Roman road and ancient mine with cesspits are discovered in Cornwall


Blackleaf
#1
The remains of a suspected ancient mine and a Roman road complete with cesspits and old military buildings have been uncovered by archaeologists in Cornwall.

Experts were digging near a Roman fort found at Calstock in 2007, but found a previously-unknown series of deep pits connected by arched tunnels.

The team, from Exeter University, say that the mine may have contained 'some of the richest mineral deposits in the world' – and would've been worked hundreds of years ago.

Buried Roman road and an ancient MINE complete with cesspits is discovered by archaeologists in Cornwall


Archaeologists have discovered a Roman road and possible ancient mine

Experts will carry out further analysis of the previously-unknown deep pits

Excavations, in Cornwall, revealed the series of pits are connected by tunnels

It is likely to be a mine worked many hundreds of years ago when the area was famed for having some of the richest mineral deposits in the world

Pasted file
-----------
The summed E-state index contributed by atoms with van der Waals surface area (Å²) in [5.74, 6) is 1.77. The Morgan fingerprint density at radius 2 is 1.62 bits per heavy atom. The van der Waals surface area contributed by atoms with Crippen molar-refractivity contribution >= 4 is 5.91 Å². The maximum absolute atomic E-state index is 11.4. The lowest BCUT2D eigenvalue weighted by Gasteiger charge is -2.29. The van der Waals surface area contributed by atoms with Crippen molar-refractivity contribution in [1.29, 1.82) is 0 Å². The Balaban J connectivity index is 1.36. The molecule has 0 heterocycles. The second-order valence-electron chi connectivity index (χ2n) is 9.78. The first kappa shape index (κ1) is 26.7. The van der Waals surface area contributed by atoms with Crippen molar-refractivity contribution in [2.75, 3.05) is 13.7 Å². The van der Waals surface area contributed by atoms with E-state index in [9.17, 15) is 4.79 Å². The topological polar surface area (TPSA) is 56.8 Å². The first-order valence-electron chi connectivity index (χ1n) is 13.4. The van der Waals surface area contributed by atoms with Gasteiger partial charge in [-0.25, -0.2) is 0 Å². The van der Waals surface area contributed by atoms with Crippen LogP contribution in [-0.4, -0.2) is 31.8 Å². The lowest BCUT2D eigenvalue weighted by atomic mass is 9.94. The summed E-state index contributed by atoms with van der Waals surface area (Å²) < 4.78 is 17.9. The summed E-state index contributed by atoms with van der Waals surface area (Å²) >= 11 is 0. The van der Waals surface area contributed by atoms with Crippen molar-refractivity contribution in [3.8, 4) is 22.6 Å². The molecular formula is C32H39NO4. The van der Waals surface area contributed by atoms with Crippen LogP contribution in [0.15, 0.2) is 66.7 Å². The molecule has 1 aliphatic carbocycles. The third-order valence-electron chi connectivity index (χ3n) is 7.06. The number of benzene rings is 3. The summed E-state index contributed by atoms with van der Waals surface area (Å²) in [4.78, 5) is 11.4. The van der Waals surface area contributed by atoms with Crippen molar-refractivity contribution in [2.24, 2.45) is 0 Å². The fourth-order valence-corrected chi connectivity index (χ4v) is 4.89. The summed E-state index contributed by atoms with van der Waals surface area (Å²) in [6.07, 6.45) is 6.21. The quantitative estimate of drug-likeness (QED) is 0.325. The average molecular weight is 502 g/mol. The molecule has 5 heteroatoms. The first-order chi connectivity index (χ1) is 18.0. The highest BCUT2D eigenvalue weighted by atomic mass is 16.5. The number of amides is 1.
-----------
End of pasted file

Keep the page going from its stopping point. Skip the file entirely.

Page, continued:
By Victoria Bell For Mailonline
4 July 2019

The remains of a suspected ancient mine and a Roman road complete with cesspits and old military buildings have been uncovered by archaeologists in Cornwall.

Experts were digging near a Roman fort found at Calstock in 2007, but found a previously-unknown series of deep pits connected by arched tunnels.

The team, from Exeter University, say that the mine may have contained 'some of the richest mineral deposits in the world' – and would've been worked hundreds of years ago.

Pits are typical of an ancient mine in Britain but experts need to analyse the site further to confirm their suspicions, as well as verifying the age.


The remains of a suspected ancient mine and a Roman road have been uncovered 'unexpectedly' by archaeologists in Cornwall. Experts were digging near a Roman fort found in 2007, but found a previously-unknown series of deep pits connected by arched tunnels


No objects were found in the possible mine, making it hard to date when it was used.

One of the deep pits cuts into the Roman road, so it is likely that they are later than the Roman military occupation of the area.